Hurricanes are tropical cyclones that produce strong winds and heavy thunderstorms. Using the National Oceanic and Atmospheric Administration’s Saffir-Simpson Hurricane Wind Scale, winds during a category one hurricane (the lowest/least severe of the scale) can range between 74 - 95 mph. Winds from a category five hurricane (the highest on the scale) can be as strong as 157 mph. Hurricanes release an enormous amount of energy through wind and the formation of clouds and rain. A typical hurricane can release up to 300 terawatts of energy, with just 25% of that being wind (1).
We often only think about how hurricanes impact life on land, but they also radically affect marine ecosystems, changing everything from seafloor habitats to oxygen and salinity levels in the water. These effects may also be compounded after a hurricane reaches land as pollutants and other foreign substances wash from homes, roads, and buildings into the water.
How hurricanes affect coastal and ocean life depends on several factors, such as how much energy it releases, the frequency of hurricanes impacting the area, and whether the marine area is populated by highly mobile sea creatures (like fishes), slower-moving organisms (like sea stars) or ocean floor-bound life (like coral).
Hurricanes’ physical impact
Dr. Carolina Bastidas, a marine biologist at MIT Sea Grant who studies how humans impact marine ecosystems, says that force is the biggest factor that determines a hurricane’s impact. Force defines how hard a hurricane hits and at what depth sea life is impacted. For example, category one hurricanes may only wreak havoc on shallow-dwelling species, Bastidas says, many of which migrate to deeper waters or flee the area before a hurricane hits. But category four or five hurricanes can rip miles of vegetation, sometimes permanently, from the seafloor, upending all sea life that relies on it.
Coral reefs are one of the ecosystems that are of particular interest in the context of hurricanes. Besides supporting biodiversity, they help to protect shorelines from storms and erosion. Different coral reefs can be impacted by hurricanes in different ways. For example, coral reefs off the coast of St. John, the smallest of the U.S. Virgin Islands, declined 1-4% after Hurricanes Maria and Irma. Because of the island’s geographic location in a hurricane pathway, degraded coral reef communities have adapted and made themselves more resistant to severe storms.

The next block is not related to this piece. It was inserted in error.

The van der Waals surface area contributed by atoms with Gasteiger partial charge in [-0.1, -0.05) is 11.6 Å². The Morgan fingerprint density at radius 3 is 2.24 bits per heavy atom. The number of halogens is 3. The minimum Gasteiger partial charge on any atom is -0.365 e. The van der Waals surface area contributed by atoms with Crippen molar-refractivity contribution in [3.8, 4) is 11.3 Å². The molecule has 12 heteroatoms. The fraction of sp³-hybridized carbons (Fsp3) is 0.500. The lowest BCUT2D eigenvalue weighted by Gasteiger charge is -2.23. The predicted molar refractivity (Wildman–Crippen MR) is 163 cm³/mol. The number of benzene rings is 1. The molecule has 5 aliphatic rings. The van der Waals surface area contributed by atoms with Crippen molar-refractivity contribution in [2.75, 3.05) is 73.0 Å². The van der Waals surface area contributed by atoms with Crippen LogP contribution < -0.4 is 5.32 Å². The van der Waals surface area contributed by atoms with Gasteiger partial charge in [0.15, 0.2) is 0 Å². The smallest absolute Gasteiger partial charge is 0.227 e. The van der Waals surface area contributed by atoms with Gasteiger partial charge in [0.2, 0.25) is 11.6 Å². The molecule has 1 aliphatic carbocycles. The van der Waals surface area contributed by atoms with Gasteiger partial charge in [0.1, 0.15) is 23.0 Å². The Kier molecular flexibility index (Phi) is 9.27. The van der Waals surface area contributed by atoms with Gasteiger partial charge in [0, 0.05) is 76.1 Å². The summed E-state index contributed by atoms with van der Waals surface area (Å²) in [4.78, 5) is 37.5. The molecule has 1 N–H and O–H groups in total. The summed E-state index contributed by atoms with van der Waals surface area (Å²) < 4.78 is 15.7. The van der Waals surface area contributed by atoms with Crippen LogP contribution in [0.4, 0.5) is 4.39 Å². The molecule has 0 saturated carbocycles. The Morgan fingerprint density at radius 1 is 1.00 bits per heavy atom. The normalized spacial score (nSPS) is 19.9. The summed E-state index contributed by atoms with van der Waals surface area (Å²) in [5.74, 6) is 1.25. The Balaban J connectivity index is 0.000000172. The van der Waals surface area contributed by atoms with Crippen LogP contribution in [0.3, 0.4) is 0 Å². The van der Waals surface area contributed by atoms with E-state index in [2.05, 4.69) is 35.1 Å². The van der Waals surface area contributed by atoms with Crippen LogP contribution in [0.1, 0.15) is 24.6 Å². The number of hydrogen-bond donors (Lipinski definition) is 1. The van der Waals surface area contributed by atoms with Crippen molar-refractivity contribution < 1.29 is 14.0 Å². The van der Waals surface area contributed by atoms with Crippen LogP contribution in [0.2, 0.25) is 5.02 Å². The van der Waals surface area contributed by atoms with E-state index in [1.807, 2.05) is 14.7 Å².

Impacting water quality
Hurricanes also affect water quality for marine life. Hurricanes bring a lot of rain, which can both lower the salinity and oxygen levels of marine ecosystems, as well as introduce foreign substances (like oil, fertilizers, and debris) that run off from the land. Even excess soil can have an impact. “Any organism that needs to photosynthesize would be diminished in abundance because light penetration will be less,” says Bastidas. Also, filter-feeding organisms, like sponges and krill, both of which are crucial to sustaining coastal marine ecosystems, have to spend more energy trying to remove influxes of nutrients and particulate matter.
Impeding marine life reproduction
Bastidas added that hurricanes can affect whether, and how quickly, marine ecosystems recover. For example, some corals reproduce rapidly through asexual processes called budding and fragmentation, whereas others rely only on slower sexual mechanisms which involve releasing gametes or larvae into the water and require other corals nearby. Hurricanes can severely disrupt this delicate reproduction process, preventing corals—and the myriad species that rely on them—from regrowing. And corals, unlike fishes, can’t pick up and move. The same challenges ripple through other species, Bastidas added. Algae, especially species that calcify, often grow very slowly, meaning that a single hurricane upending these algal systems can have long-lasting, wide-reaching impacts on their associated food chain. “It will take years, sometimes decades, for the abundance of these organisms to restore fully after a hurricane,” says Bastidas.
The role of climate change
How hurricanes impact coastal and marine life is also changing over time. Warmer global temperatures caused by climate change have increased how severe hurricanes have become. Taking steps to slow or stop human-caused global warming—like drastically reducing greenhouse gas emissions—is vital to helping marine ecosystems in the long term, Bastidas says. In the shorter term, protecting some especially vulnerable marine ecosystems or transplanting key species to protected areas could help them reproduce faster and “help them start the recovery phase in a safe way,” she adds.
Thank you to Jill Gardner of Lawrence, Kansas for the question. You can submit your own question to Ask MIT Climate here.
Published March 7, 2022.
1 "Can we capture energy from a hurricane?" Michelle Z. Donahue, Smithsonian Magazine, October 12, 2016. Accessed March 7, 2022.
2 Edmunds, Peter J. "Three decades of degradation lead to diminished impacts of severe hurricanes on Caribbean reefs." Ecology, vol. 100, issue 3, March 2019, doi:10.1002/ecy.2587.